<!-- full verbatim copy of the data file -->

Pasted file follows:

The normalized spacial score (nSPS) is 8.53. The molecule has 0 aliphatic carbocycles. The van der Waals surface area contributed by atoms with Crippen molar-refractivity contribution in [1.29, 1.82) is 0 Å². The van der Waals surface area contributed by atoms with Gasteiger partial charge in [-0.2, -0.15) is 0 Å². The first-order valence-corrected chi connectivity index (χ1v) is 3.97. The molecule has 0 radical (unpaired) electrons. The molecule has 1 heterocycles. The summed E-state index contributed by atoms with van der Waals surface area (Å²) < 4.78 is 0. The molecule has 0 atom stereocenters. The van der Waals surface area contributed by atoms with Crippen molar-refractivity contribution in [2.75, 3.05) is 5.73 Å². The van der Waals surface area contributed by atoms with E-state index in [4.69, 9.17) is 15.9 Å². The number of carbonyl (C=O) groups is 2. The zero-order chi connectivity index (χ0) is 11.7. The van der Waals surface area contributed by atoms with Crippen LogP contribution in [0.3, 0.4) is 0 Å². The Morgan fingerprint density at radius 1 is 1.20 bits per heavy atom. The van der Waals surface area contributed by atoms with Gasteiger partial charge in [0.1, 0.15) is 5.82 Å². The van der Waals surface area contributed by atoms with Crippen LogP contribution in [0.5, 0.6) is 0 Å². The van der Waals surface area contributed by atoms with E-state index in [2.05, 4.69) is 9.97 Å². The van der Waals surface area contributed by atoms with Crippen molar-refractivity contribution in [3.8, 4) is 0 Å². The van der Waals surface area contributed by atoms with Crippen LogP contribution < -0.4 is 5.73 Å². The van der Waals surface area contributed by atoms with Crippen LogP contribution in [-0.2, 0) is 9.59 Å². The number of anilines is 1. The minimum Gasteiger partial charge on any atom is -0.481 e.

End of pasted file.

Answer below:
The normalized spacial score (nSPS) is 8.53. The molecule has 0 aliphatic carbocycles. The van der Waals surface area contributed by atoms with Crippen molar-refractivity contribution in [1.29, 1.82) is 0 Å². The van der Waals surface area contributed by atoms with Gasteiger partial charge in [-0.2, -0.15) is 0 Å². The first-order valence-corrected chi connectivity index (χ1v) is 3.97. The molecule has 0 radical (unpaired) electrons. The molecule has 1 heterocycles. The summed E-state index contributed by atoms with van der Waals surface area (Å²) < 4.78 is 0. The molecule has 0 atom stereocenters. The van der Waals surface area contributed by atoms with Crippen molar-refractivity contribution in [2.75, 3.05) is 5.73 Å². The van der Waals surface area contributed by atoms with E-state index in [4.69, 9.17) is 15.9 Å². The number of carbonyl (C=O) groups is 2. The zero-order chi connectivity index (χ0) is 11.7. The van der Waals surface area contributed by atoms with Crippen LogP contribution in [0.3, 0.4) is 0 Å². The Morgan fingerprint density at radius 1 is 1.20 bits per heavy atom. The van der Waals surface area contributed by atoms with Gasteiger partial charge in [0.1, 0.15) is 5.82 Å². The van der Waals surface area contributed by atoms with Crippen LogP contribution in [0.5, 0.6) is 0 Å². The van der Waals surface area contributed by atoms with E-state index in [2.05, 4.69) is 9.97 Å². The van der Waals surface area contributed by atoms with Crippen molar-refractivity contribution in [3.8, 4) is 0 Å². The van der Waals surface area contributed by atoms with Crippen LogP contribution < -0.4 is 5.73 Å². The van der Waals surface area contributed by atoms with Crippen LogP contribution in [-0.2, 0) is 9.59 Å². The number of anilines is 1. The minimum Gasteiger partial charge on any atom is -0.481 e.